So what do we have? A system which is straining between being torn in two directions. Universities cannot continue with the insufficient income they are currently receiving but to raise fees further to bring in enough cash will mean discouraging many people who need a degree and further distort the intake to middle class women, the eldest daughters of families. Some might say that is not a bad thing but it is certainly not a situation of opportunity for all who are capable of taking it. We seem to be reaching the limit of what universities can charge and with increased restrictions on students coming into the country they are increasingly limited from making up this shortfall by bringing in a few hundred more Chinese or Indian students.

I believe the current economic model for universities in unsustainable and the solutions on offer, change nothing or raise fees will not allow universities to grow. What will happen? My prediction is that we will see more closures, not necessarily of whole universities (though if that was the case my bet would be on London Metropolitan going first) but of departments and faculties as we have been seeing through the 2000s on a small scale. Universities will narrow down their curriculum to courses in which they have particular strengths or which attract premium fees (for that read business masters courses). We will see a specialisation of universities. Not necessarily a bad thing but it will chafe against the fact that increasingly students only go to their local university, so you may end up with regional clusters of specialised students.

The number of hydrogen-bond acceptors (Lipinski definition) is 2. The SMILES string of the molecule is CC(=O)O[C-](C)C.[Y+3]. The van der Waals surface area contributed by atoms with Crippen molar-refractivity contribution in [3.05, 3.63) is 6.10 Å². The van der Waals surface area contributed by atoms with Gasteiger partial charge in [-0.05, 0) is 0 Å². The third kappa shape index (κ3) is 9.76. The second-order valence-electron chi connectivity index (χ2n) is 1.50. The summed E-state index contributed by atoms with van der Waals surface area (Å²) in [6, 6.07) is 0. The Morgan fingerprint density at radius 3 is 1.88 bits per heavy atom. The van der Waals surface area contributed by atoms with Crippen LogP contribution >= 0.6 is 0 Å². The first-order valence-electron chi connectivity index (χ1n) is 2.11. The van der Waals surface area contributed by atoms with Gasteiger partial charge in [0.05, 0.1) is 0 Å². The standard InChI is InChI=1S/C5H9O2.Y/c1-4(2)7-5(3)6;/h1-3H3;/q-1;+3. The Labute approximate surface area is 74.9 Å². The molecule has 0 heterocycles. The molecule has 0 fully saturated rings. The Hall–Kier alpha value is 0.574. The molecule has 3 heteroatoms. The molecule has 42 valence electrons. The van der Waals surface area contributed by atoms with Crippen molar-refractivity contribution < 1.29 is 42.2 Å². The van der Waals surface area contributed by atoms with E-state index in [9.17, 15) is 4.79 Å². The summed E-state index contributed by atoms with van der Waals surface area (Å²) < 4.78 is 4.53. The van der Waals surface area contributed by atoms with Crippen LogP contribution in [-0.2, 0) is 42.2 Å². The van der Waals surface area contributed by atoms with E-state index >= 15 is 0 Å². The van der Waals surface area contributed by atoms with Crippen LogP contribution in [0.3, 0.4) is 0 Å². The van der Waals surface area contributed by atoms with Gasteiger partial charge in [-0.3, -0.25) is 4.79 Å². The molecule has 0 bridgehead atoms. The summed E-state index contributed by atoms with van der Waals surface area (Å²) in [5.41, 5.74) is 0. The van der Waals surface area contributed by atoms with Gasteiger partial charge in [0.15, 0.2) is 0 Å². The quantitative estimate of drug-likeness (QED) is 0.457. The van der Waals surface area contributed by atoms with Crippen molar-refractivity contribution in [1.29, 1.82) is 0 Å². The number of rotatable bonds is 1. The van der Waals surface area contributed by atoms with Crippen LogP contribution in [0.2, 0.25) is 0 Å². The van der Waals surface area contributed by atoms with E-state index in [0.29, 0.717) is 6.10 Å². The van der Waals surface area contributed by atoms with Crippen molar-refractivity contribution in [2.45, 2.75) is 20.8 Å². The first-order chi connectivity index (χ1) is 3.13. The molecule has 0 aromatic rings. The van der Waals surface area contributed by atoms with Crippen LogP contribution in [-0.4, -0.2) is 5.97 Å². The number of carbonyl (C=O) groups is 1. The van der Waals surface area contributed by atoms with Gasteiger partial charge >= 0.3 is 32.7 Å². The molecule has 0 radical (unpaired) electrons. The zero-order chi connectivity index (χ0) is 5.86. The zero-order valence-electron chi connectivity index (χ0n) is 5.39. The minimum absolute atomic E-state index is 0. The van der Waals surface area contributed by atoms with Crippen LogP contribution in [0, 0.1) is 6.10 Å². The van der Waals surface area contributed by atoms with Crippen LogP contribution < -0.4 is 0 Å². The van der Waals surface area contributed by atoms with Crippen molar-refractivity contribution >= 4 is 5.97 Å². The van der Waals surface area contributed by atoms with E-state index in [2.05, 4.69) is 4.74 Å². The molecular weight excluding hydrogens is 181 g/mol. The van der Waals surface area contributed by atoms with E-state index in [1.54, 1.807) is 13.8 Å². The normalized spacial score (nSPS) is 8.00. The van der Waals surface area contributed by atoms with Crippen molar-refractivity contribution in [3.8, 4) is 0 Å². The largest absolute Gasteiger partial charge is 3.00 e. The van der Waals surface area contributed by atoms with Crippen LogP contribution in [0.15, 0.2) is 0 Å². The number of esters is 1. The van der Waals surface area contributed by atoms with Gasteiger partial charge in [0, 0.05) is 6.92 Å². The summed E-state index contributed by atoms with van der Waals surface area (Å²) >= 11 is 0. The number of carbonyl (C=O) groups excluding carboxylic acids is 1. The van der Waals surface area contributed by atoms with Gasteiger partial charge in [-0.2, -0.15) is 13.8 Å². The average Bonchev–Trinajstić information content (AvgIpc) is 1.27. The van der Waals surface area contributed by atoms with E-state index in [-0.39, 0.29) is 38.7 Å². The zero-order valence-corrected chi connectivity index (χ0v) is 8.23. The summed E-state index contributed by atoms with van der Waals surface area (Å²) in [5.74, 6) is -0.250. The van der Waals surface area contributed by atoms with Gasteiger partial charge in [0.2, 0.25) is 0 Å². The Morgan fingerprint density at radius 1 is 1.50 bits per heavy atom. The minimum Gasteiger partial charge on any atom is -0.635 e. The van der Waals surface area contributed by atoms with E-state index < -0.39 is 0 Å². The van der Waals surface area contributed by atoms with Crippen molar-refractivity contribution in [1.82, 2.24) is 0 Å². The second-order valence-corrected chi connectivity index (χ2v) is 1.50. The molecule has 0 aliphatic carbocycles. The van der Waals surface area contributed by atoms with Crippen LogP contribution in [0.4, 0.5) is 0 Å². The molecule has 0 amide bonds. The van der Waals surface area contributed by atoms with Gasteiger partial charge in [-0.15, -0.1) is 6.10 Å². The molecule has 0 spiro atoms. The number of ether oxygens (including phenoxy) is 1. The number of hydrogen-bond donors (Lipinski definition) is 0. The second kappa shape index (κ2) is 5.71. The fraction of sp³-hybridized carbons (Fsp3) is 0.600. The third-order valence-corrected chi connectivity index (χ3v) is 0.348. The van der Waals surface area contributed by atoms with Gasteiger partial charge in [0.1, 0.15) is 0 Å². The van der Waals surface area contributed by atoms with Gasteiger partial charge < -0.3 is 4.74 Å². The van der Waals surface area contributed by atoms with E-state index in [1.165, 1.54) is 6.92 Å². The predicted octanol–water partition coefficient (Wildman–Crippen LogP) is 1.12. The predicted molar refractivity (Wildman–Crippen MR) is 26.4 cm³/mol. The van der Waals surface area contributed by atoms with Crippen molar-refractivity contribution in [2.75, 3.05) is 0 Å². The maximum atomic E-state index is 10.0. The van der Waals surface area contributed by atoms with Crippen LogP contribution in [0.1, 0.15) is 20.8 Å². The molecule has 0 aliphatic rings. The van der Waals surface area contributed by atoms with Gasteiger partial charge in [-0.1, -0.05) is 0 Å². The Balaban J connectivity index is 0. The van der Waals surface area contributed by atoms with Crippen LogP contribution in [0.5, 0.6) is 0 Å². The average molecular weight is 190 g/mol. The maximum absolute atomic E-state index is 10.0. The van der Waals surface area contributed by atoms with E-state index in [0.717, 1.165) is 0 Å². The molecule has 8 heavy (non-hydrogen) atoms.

Another likelihood are mergers. This has been happening for many years. The University of Southampton which I used to drive past quite regularly bought up Winchester School of Art as far back as 1996. The University of Exeter has an outpost in Falmouth; the University of Luton became the University of Bedfordshire with campuses at the two towns in the county: Luton and Bedford; the University of Hull is also at Scarborough. Typically they have taken over a local college. However, I can envisage the merger of whole universities, perhaps on the model of the University of the Creative Arts (not to be confused with University of the Arts London which merged six colleges in central and south London) which merged five colleges as far apart as Canterbury in Kent and Farnham in Hampshire, which are 148km (92 miles) from each other (Epsom in Surrey and Maidstone and Rochester in Kent are the other locations).